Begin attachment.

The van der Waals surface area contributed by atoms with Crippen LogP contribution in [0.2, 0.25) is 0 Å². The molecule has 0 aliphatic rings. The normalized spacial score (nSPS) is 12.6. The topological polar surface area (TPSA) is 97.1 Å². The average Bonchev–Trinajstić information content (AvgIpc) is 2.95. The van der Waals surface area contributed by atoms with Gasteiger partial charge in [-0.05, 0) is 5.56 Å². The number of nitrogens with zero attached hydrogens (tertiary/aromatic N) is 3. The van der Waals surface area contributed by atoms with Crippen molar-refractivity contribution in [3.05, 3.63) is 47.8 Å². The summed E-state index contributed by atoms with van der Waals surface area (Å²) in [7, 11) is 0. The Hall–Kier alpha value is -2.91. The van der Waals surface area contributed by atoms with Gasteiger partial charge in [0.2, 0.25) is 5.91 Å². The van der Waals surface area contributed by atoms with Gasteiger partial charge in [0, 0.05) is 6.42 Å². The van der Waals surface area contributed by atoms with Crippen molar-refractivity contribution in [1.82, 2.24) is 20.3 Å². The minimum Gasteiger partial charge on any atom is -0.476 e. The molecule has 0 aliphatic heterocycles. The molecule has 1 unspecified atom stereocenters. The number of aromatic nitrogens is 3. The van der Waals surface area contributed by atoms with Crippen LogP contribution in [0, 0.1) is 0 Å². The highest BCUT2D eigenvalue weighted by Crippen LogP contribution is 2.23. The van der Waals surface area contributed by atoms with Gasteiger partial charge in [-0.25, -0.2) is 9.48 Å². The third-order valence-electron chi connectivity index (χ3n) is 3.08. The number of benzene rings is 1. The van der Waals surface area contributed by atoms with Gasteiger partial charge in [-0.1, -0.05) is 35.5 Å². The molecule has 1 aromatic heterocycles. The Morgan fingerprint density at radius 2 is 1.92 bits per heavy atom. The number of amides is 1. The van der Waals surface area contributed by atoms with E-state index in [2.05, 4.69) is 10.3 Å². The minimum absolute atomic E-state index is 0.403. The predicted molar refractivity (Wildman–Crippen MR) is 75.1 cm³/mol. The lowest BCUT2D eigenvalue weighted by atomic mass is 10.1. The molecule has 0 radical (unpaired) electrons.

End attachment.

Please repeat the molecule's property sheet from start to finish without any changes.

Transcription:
The van der Waals surface area contributed by atoms with Crippen LogP contribution in [0.2, 0.25) is 0 Å². The molecule has 0 aliphatic rings. The normalized spacial score (nSPS) is 12.6. The topological polar surface area (TPSA) is 97.1 Å². The average Bonchev–Trinajstić information content (AvgIpc) is 2.95. The van der Waals surface area contributed by atoms with Gasteiger partial charge in [-0.05, 0) is 5.56 Å². The number of nitrogens with zero attached hydrogens (tertiary/aromatic N) is 3. The van der Waals surface area contributed by atoms with Crippen molar-refractivity contribution in [3.05, 3.63) is 47.8 Å². The summed E-state index contributed by atoms with van der Waals surface area (Å²) in [7, 11) is 0. The Hall–Kier alpha value is -2.91. The van der Waals surface area contributed by atoms with Gasteiger partial charge in [0.2, 0.25) is 5.91 Å². The van der Waals surface area contributed by atoms with Gasteiger partial charge in [0, 0.05) is 6.42 Å². The van der Waals surface area contributed by atoms with Crippen molar-refractivity contribution in [1.82, 2.24) is 20.3 Å². The minimum Gasteiger partial charge on any atom is -0.476 e. The molecule has 0 aliphatic heterocycles. The molecule has 1 unspecified atom stereocenters. The number of aromatic nitrogens is 3. The van der Waals surface area contributed by atoms with Crippen LogP contribution in [0, 0.1) is 0 Å². The highest BCUT2D eigenvalue weighted by Crippen LogP contribution is 2.23. The van der Waals surface area contributed by atoms with Gasteiger partial charge in [-0.25, -0.2) is 9.48 Å². The third-order valence-electron chi connectivity index (χ3n) is 3.08. The number of benzene rings is 1. The van der Waals surface area contributed by atoms with Gasteiger partial charge in [-0.1, -0.05) is 35.5 Å². The molecule has 1 aromatic heterocycles. The Morgan fingerprint density at radius 2 is 1.92 bits per heavy atom. The number of amides is 1. The van der Waals surface area contributed by atoms with E-state index in [2.05, 4.69) is 10.3 Å². The minimum absolute atomic E-state index is 0.403. The predicted molar refractivity (Wildman–Crippen MR) is 75.1 cm³/mol. The lowest BCUT2D eigenvalue weighted by atomic mass is 10.1. The molecule has 0 radical (unpaired) electrons.